BY DICK NICHOLS
MADRID â In the run-up to the May 25 local and regional government elections, all sides of politics were wondering what effect would the vast movement against the war on Iraq have on the result. Surely, the slavishly pro-US Popular Party (PP) government of Prime Minister Jos Mar¡a Aznar was in for a pasting, given that opposition to the war topped 90% and at least 10% of the population (4 million) protested on February 15?
Aznar turned the elections into a referendum on his record â not just on the Iraq war but on all the other government policies that have stirred mass opposition and street protests. He brazenly argued that:
- The mass protest movement against the pollution of the beautiful coastline of Galicia (caused by the sinking last November of the rust-bucket oil tanker Prestige) was mainly the work of political enemies and "outsiders";
- The huge demonstrations against the National Hydrological Plan (PHN), which would slash water flows in the lower reaches of the river Ebro, reflected selfish resistance by richer regions (like Arag¢n and Catalonia) to urgently needed irrigation for dryer and poorer Murcia and Valencia;
- The banning the legal Basque nationalist party Batasuna and related organisations was a question of principle in the fight against the terrorism of Basque Homeland and Freedom (ETA) organisation;
- Deporting "illegal" immigrants who had risked their lives on flimsy rafts was the only way to avoid the country being flooded with undesirables; and
- Mass student protests against the Spanish equivalent of the Australian government's tertiary education "reforms" were undermining the country's ability to generate globally competitive "human capital".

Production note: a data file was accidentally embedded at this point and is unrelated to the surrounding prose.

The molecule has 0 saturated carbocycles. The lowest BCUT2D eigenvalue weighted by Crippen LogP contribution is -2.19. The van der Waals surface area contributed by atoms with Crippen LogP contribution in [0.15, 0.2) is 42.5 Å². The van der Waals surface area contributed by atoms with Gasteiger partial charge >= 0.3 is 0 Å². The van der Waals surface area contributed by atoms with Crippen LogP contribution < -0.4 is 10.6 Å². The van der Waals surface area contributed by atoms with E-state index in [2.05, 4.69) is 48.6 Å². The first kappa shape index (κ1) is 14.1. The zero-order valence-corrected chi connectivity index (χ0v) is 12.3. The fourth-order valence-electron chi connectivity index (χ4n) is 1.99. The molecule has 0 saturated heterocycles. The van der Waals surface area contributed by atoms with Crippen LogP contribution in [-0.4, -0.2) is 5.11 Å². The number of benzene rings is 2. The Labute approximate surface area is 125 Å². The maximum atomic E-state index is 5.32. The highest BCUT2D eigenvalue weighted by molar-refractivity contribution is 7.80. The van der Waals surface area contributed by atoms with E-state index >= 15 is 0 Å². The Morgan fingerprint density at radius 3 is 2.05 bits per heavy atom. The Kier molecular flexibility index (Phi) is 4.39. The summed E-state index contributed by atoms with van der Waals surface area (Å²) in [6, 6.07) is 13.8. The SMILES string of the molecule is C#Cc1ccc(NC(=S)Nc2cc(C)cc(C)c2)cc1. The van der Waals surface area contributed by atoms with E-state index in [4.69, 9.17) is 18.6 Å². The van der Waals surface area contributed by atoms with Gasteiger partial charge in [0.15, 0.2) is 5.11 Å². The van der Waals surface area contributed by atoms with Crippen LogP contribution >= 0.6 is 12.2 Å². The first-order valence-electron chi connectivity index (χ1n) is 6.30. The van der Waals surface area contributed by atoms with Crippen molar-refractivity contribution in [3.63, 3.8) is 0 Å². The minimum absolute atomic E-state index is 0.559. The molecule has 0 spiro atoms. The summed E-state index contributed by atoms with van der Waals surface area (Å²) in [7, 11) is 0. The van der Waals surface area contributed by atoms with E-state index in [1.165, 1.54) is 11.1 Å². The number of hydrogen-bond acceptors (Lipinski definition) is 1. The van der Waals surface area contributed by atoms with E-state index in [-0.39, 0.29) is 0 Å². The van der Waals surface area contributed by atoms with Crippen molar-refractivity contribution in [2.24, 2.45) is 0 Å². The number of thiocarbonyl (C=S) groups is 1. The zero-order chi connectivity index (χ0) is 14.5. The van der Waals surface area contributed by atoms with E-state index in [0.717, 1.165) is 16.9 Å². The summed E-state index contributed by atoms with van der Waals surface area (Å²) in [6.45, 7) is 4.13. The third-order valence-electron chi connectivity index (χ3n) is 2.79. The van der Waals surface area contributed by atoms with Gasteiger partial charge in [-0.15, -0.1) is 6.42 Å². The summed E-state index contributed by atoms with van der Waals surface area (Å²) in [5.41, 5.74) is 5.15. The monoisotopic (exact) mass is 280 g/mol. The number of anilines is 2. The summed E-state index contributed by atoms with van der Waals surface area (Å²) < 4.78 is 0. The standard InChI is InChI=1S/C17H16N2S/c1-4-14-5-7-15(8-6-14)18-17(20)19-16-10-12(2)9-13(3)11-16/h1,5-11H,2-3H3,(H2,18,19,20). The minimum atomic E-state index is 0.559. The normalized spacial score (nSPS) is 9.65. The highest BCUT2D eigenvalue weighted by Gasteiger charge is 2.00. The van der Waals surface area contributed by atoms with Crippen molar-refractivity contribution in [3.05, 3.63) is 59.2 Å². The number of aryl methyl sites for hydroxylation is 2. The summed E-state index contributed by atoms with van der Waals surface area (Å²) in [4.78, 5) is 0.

The other main ingredients in Aznar's campaign recipe were gross pork-barrelling and relentless baiting of the main opposition party, the social-democratic Socialist Workers Party of Spain (PSOE), which he declared guilty of "street opportunism" for its opposition to the Iraq war, of a "social-communist" alliance with the United Left (IU) and of a severe lack of policies.
Aznar's red baiting grew so frenetic that by the end of the election campaign, he was hardly referring to PSOE leader Jos Luis Rodr¡guez Zapatero by name. Zapatero had become "the fellow traveller of Gaspar Llamazares" (the IU's national coordinator and a Communist Party of Spain leader).
The PSOE was hoping that six months of massive street protests would translate into a big electoral dividend, without it having to go much beyond rhetoric against Aznar's "politics of hate".
However, the election result was a cold shower for the PSOE. While it snuck across the line as the most-voted-for party, it failed to wrest the Madrid city council from the PP and lost government in the Balearic Islands, as well as in important cities like Almer¡a, Burgos and Granada. It also failed to make headway in the Valencia region. In a range of towns and regions, it retained power but lost support, becoming more dependent on smaller left and regionalist allies. The vote for the PSOE's Catalan sister party, the Socialist Party of Catalonia (PSC), fell from 37% to 33%.
While the PSOE managed to win the Madrid and Cantabria regional governments, much of the party's biggest gains came where they were least needed. This was the case in its most solid regional domains like Castilla-La Mancha and Extremadura (where the PSOE has entrenched itself as the "natural party of government" through the use of European Union development funds) and in Castilla y Le¢n (where PSOE gains still left it well short of the PP majority).
The PP managed to conserve its networks of regional and municipal patronage despite losing control of a few important cities and two regions (Madrid and Cantabria). Its one real thrashing was in Arag¢n (the heart of the protest movement against the PNH). Even in Galicia, the PP vote fell only 4%. Elsewhere its losses were contained and support actually increased in Murcia, the Balearic Islands, the Canary Islands and Asturias, as well as in Navarra and the Basque Country (where the PP always campaigns as the front line of resistance to Basque nationalism).
Little wonder that Aznar produced a triumphalist reading of the election: "On May 25, the real Spain spoke, not what the opposition has been putting on show in recent months, but the Spain of commitment, of work, of moderation."